“The unexamined life is not worth living,” Socrates famously said. Spiritual companionship, an ancient practice involving deep listening and discerning the movement of the Spirit in a sacred space, is not only a way to examine a life that is worth living, but also a life reflecting the glory of God as the image bearer. In essence, it is a crucial path for Christian discipleship and spiritual formation.
The principle of spiritual companionship entails attentively listening to the stories of pilgrims, reflecting their experiences back to them, and discerning who God is, where God is at work and what God’s will is. Storytelling is a dance and dialogue between a director and a pilgrim. Margaret Guenther’s analogy of a tango highlights that it takes two to shape and form the story.1 Active listening is not static, nor should it be confused with a chat. There is also a fine line between being a “primary listener” and “a participant in her own right.”2 Ultimately, it is the Triune God who is the Director and Listener. Through “holy listening,” we cultivate the ability to perceive and understand God’s workings in others and in our world. We become a place of welcome and “hospitality,” an empowering “teacher” or a facilitating “midwife” that provide life-giving God-spaces.3 The tension between the focus on a pilgrim and the intention to develop ourselves is interwoven as we co-discern the Spirit’s movement. Spiritual companionship is about helping others while developing ourselves, finding ways that the two strings can be played together.
Thomas Merton articulated even more in greater depth, “The whole purpose of spiritual direction [companionship] is to penetrate beneath the surface of a man’s life, to get behind the facade of conventional gestures and attitudes which he presents to the world, and to bring out his inner spiritual freedom, his inmost truth, which is what we call the likeness of Christ in his soul.”4 He continued, “He [the director] will never be able to give to others what he does not possess himself.”5 The key is that the director can receive and foster a holding space for the pilgrim to open into healthy vulnerability so that together, the facades can be stripped away and the image of Christ within can emerge. This is a call for true self, the authentic self (Ephesians 4:22-24) that both the directors and pilgrims are ultimately invited into. It is a gentle combat against pretense, false humility, and religiosity masking themselves over pride. Therefore, spiritual companionship is an ongoing journey of Christian discipleship, to grow in maturity of Christ-likeness.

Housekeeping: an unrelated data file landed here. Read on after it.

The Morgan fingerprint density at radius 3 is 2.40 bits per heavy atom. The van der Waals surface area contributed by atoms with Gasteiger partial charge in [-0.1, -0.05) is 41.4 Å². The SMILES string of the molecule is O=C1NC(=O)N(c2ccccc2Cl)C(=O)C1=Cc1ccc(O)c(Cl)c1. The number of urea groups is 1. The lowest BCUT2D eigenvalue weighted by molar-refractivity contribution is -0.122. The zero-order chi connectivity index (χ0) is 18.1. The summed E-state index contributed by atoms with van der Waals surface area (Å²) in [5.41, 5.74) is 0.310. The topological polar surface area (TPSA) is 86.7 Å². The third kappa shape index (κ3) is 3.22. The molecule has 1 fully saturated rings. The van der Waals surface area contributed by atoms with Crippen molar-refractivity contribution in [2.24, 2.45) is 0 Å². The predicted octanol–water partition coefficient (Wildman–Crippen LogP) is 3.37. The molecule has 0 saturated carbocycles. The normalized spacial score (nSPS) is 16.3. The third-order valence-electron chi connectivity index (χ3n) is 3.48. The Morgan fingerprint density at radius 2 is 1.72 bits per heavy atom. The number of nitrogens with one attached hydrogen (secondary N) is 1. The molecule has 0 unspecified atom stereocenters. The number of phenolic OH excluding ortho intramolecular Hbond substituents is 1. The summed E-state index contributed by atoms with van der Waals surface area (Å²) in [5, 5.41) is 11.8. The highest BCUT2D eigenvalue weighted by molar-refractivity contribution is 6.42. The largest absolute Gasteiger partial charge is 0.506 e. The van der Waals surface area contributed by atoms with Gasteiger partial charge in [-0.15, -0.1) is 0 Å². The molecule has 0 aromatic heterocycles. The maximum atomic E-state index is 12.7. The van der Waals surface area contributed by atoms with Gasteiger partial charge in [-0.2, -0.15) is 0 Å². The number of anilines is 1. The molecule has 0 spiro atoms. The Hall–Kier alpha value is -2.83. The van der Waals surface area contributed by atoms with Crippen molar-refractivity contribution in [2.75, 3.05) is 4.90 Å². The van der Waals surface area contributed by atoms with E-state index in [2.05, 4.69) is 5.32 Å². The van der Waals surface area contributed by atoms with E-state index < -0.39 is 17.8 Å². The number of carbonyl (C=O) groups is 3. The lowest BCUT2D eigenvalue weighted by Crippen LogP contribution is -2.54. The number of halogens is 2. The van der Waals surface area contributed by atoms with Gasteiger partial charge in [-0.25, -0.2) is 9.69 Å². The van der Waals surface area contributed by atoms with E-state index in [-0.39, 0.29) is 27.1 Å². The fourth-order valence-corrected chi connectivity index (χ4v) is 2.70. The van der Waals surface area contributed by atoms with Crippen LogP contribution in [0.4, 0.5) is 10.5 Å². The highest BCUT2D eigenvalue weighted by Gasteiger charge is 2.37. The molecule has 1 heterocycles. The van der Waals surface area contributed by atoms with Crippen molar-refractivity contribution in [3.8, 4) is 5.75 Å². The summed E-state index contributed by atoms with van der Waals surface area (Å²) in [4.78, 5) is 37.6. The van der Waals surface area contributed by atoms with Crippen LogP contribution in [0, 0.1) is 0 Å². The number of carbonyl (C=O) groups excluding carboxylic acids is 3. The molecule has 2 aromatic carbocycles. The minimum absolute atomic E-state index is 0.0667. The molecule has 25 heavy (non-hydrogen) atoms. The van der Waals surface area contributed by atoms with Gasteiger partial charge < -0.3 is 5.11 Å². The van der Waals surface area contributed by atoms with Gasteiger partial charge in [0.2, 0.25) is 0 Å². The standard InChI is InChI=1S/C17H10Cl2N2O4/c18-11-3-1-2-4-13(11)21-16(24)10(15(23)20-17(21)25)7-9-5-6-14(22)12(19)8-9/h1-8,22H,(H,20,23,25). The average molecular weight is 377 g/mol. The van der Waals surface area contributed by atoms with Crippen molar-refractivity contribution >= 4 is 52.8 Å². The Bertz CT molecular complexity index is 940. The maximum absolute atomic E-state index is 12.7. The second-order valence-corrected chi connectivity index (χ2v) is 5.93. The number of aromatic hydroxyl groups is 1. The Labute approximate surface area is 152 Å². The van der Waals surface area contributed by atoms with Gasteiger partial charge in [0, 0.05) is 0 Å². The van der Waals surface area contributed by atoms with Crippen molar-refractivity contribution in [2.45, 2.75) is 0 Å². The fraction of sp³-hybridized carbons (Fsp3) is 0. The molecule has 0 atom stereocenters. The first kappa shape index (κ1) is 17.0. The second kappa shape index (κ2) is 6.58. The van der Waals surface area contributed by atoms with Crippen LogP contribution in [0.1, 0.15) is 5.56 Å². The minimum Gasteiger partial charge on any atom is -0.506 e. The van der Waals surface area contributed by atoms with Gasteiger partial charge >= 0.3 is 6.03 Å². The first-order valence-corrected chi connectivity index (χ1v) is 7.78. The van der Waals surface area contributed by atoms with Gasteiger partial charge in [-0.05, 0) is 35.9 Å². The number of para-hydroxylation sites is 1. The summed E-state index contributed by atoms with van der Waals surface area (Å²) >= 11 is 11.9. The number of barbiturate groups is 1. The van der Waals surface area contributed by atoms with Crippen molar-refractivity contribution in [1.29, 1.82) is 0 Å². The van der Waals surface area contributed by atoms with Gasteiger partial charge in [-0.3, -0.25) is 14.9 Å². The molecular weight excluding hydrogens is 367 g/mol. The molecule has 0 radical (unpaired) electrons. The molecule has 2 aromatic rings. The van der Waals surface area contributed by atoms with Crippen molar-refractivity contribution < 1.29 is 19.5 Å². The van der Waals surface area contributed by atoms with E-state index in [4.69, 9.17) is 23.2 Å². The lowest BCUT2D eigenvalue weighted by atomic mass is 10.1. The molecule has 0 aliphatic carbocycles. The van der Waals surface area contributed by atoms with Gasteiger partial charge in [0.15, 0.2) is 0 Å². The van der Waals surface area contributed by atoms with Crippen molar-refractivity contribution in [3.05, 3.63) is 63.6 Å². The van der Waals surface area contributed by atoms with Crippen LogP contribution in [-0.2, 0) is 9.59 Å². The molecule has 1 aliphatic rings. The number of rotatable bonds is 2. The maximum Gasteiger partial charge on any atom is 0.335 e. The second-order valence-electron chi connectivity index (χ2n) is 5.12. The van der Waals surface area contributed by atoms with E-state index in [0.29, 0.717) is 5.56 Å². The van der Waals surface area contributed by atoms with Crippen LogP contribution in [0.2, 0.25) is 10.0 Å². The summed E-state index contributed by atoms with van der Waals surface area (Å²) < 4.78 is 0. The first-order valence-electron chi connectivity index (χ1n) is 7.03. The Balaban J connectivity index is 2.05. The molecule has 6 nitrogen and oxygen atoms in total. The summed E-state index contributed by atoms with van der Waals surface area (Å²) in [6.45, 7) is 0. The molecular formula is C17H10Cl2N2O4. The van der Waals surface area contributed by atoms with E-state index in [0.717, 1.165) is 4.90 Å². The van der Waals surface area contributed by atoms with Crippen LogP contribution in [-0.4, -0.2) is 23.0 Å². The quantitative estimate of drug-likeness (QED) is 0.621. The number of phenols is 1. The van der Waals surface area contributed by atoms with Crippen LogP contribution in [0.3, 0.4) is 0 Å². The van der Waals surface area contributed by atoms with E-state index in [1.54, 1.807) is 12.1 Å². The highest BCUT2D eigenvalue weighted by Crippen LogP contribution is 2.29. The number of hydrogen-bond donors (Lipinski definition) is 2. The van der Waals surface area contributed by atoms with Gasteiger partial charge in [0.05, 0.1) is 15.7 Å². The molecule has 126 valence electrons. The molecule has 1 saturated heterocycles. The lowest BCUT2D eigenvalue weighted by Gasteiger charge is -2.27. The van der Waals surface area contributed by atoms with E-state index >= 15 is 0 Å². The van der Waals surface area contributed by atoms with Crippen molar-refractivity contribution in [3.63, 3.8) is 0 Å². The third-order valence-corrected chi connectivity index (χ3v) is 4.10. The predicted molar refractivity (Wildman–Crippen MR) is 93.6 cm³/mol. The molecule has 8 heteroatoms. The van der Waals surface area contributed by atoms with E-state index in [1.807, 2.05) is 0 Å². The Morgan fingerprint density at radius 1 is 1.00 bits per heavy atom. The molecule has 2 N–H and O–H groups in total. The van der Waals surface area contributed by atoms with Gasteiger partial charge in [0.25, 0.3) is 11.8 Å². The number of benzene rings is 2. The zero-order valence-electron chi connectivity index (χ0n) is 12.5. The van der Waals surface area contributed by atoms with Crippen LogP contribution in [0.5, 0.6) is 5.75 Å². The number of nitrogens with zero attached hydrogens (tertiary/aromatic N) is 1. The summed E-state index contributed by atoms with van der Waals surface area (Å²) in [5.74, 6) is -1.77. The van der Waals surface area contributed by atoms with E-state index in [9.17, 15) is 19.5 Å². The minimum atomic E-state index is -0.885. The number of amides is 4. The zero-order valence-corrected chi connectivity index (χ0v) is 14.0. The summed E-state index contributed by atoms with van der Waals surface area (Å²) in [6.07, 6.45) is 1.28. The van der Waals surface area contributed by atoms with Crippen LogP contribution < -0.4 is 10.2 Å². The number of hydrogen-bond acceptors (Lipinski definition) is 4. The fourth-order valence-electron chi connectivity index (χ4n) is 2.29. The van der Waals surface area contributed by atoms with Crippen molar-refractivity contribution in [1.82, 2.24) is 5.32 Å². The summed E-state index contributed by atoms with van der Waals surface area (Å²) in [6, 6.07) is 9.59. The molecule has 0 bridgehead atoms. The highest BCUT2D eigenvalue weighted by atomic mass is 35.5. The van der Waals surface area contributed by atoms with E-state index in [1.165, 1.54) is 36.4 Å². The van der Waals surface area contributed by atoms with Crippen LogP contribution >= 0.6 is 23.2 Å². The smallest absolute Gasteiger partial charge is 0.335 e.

The poem “A Sacred Space” was written following a spiritual direction session. It visualizes the spiritual landscape and meandering of a pilgrim—from wilderness to tranquillity, from desolation to consolation. In the rhythm of the Spirit, every step is listened to and valued by the companionship of the director in the presence of God, showing that God is with them all the way (Romans 8:35-39; Matthew 18:20). The poem crystallizes Isaiah 35 and other similar passages that speak about God transforming the barren dry desert into lifegiving springs gushing with cool fresh water overflowing into sparkling streams.
What is your inner geography and how is the Spirit of God moving in your life? Spiritual companionship may provide a way forward for transformation from the inside out, leading to a lifegiving path upon which all of us are invited to walk.
A Sacred Space
weep and lament
loudly or quietly
as much as you can
in the parched and weary land
where hope is no more
cracks start to open
tears spring up
to sit and share
openly and honestly
letting fountains surge
from underneath desert land
a rainforest of greens
to play and dance
in rhythms and shades
of sunlit sprinklings
Guenther, Margaret. Holy Listening: The Art of Spiritual Direction. London: Darton Longman and Todd, 1992.
Merton, Thomas. Spiritual Direction and Meditation. Collegeville: Liturgical Press, 1960.
- Margaret Guenther, Holy Listening: The Art of Spiritual Direction (London: Darton Longman and Todd, 1992), 34.
- Ibid., 5.
- Ibid. The three images of hospitality, teaching and midwifery are used to illustrate the role of a spiritual director.
- Thomas Merton, Spiritual Direction and Meditation (Collegeville: Liturgical Press, 1960), 16.
- Ibid., 28.
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